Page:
Sanction China? Remember: Sanctions Rarely Succeed—And Often Backfire | Opinion

With more than 35,000 Americans dead and unemployment expected to reach its highest rate since the Great Depression, Washington is pointing its finger at Beijing. China's obfuscation on coronavirus and lack of cooperation during the early phase of the crisis have produced a loud drumbeat on both ends of Pennsylvania Avenue for some kind of punishment. And as usual, economic sanctions are leading the discussion.

During an appearance on Fox News Thursday, Senator Lindsey Graham recommended that the Trump administration and Congress "sanction China to get them to change their behavior." Others are demanding China pay reparations to compensate for the physical and economic damage the coronavirus has caused in 180 countries.

Questions of how such measures would be accomplished, whether they are remotely realistic and whether they are even wise are swept under the rug. Second- and third-order consequences, including all-but-certain Chinese retaliation, take a backseat to the heat of the moment.

In reality, the rising angst in Washington against Beijing is an extension of the years-long U.S. addiction to sanctions as a tool of statecraft. Hardly a week goes by when the State Department, Treasury Department or White House doesn't announce a new sanctions designation on an individual, company or foreign financial institution. It wouldn't be farfetched to say sanctions have become the U.S. foreign policy tool of first resort; according to the law firm Gibson Dunn, the Trump administration designated 3,210 entities over the past three years, with a record 82 sanctions announcements in 2019—beating the previous record set in 2018.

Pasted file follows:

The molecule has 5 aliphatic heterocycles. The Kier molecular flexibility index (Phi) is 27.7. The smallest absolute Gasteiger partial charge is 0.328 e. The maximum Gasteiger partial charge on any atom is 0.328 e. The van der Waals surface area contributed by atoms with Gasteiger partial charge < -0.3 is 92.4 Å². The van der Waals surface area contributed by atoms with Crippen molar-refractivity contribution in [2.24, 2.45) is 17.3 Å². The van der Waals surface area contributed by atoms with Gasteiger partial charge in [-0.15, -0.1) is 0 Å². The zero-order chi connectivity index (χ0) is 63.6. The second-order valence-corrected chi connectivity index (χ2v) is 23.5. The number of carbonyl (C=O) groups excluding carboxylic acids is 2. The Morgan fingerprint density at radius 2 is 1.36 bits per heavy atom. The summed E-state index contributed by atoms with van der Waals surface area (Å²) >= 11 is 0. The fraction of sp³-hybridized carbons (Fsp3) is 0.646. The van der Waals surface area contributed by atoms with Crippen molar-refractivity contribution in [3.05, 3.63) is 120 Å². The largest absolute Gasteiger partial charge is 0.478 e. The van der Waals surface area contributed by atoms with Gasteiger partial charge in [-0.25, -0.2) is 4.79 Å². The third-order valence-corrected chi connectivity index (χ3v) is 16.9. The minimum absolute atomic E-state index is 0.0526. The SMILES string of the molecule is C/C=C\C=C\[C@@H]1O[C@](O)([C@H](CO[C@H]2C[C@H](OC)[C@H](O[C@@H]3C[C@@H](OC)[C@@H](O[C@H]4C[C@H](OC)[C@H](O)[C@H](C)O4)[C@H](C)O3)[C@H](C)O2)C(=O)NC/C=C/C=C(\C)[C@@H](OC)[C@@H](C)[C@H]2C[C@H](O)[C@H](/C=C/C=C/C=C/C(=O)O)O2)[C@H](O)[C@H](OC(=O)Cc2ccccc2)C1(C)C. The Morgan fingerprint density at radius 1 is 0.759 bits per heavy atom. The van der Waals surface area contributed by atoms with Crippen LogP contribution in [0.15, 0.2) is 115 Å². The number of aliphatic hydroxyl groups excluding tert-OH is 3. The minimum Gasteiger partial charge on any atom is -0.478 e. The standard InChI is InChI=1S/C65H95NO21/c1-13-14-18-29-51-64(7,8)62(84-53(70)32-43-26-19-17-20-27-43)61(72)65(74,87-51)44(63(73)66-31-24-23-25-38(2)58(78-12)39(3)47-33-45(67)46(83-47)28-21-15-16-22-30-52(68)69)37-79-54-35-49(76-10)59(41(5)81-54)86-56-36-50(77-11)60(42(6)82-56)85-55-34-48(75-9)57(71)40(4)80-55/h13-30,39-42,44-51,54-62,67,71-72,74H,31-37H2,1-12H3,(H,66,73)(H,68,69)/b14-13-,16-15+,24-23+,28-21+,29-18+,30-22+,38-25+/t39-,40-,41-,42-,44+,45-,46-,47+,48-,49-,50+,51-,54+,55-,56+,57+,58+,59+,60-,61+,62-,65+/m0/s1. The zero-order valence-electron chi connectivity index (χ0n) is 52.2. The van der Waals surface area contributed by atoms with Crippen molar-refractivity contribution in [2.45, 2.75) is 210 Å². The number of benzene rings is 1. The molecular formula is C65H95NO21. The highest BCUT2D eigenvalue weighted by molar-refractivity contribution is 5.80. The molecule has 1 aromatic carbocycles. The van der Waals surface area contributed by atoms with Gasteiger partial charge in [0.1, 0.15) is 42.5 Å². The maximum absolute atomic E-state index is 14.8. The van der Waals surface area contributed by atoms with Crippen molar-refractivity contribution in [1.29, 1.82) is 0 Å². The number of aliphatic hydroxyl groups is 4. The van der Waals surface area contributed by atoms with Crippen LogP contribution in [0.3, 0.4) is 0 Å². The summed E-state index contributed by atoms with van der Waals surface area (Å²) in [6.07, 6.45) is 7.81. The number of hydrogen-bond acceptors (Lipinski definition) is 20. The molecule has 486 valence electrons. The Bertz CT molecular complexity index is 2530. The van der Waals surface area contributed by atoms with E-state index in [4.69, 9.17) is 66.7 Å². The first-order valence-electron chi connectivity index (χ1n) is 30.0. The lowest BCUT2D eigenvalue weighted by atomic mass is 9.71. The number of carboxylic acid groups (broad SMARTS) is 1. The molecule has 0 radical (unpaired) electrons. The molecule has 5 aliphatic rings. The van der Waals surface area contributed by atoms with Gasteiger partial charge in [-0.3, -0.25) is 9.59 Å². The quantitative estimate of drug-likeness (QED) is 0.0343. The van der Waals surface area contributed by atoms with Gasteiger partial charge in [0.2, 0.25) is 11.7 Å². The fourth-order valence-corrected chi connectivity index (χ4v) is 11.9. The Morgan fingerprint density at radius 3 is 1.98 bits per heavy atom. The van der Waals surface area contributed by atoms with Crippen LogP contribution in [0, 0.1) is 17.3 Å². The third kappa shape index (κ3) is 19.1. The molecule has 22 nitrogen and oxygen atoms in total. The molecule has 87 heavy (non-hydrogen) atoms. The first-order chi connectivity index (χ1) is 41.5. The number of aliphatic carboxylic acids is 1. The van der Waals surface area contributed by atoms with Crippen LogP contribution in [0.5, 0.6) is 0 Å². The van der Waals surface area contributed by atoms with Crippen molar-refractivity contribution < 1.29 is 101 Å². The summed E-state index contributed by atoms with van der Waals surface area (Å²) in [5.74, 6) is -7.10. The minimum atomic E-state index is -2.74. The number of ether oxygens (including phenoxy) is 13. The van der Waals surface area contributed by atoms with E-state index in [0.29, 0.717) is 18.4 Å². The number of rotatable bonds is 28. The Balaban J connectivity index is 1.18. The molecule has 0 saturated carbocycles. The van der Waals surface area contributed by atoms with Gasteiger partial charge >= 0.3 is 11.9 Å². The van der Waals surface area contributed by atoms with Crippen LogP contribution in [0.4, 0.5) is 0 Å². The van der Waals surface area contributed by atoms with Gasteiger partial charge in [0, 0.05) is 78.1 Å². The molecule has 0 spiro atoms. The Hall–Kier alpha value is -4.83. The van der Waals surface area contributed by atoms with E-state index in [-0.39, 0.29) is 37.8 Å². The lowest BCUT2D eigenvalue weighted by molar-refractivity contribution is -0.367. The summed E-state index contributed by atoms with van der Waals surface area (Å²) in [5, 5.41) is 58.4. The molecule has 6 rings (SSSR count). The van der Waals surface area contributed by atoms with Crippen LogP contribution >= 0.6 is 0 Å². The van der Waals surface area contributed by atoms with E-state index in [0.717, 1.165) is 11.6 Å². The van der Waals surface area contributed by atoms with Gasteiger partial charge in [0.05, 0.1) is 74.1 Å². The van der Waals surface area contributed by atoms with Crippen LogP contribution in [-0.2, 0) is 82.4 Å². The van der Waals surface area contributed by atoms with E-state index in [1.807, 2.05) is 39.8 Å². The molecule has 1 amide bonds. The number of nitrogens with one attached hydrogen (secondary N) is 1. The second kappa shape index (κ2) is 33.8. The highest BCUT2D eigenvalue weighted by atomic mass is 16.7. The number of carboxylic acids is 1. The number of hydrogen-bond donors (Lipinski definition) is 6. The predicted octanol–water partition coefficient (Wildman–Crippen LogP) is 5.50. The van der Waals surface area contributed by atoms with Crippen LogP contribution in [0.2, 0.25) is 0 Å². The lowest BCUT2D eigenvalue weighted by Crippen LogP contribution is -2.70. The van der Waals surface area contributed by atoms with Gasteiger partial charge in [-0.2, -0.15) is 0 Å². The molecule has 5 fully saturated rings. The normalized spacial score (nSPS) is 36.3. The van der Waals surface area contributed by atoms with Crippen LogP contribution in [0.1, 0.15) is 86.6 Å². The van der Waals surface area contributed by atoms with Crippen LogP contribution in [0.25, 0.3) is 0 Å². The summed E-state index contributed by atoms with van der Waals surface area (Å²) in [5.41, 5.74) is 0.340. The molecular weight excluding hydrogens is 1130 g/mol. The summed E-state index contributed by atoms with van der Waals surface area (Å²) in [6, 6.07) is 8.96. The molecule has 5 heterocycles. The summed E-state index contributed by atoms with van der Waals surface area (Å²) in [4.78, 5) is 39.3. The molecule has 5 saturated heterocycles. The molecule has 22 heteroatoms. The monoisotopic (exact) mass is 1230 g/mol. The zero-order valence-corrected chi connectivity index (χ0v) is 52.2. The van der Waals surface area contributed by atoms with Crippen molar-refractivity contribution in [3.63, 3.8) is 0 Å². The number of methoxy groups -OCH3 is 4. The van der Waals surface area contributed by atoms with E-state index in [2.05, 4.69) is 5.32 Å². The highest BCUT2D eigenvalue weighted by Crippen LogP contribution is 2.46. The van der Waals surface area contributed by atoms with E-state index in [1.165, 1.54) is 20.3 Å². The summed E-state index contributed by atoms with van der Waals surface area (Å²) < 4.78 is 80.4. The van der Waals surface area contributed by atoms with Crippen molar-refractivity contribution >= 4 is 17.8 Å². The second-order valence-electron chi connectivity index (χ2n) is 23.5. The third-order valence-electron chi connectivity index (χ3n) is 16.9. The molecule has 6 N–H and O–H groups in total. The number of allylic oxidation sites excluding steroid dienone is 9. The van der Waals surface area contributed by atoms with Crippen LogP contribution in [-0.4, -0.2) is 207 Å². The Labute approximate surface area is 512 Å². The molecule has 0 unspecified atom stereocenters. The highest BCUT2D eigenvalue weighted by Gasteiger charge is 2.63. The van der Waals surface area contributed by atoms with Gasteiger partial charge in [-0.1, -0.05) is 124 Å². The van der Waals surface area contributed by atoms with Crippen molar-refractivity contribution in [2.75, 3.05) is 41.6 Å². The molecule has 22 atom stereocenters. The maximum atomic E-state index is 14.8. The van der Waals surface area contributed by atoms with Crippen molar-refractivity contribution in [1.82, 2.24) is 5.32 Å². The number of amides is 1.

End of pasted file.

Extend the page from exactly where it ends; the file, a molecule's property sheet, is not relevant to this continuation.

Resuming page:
Sanctions are a popular instrument in the Beltway for a reason. By passing sanctions-related bills, lawmakers get to show their constituents that Congress is taking action. Declaring sanctions designations also provides the executive branch with an opportunity to "show strength" for holding bad actors accountable. Yet the truth is that sanctions rarely succeed in forcing targeted countries to moderate their behavior. Indeed, taking action against another country's economy can produce precisely the opposite of what the U.S. is hoping to accomplish.

This isn't to say U.S. sanctions don't put severe pressure on a country's economy. Because the global financial system is based on the U.S. dollar and banks large and small depend on this system to process payments and conduct business around the world, the United States can cause significant financial distress. U.S. sanctions authorities leveled against the Maduro regime have decreased Venezuelan crude oil exports by a third last year. Iran's crude exports have taken an even stronger beating, contracting by 90 percent over the last two years. Iranian President Hassan Rouhani admits U.S. economic penalties are straining Iran's national budget, claiming a lost $200 billion in potential revenue.

The purpose of sanctions, however, is not merely to collapse economies or punish an adversary—the objective is to persuade the target to change its policy in tandem with U.S. demands.

When an action requested of a foreign government is relatively insignificant, sanctions can be a powerful and effective instrument to move that government in the right direction. The textbook case of a successful sanctions policy was when the Trump administration sanctioned Turkey's defense and interior ministers in 2018 over the imprisonment of American pastor Andrew Brunson. Once Brunson was released, Washington lifted the economic and travel restrictions on those Turkish officials.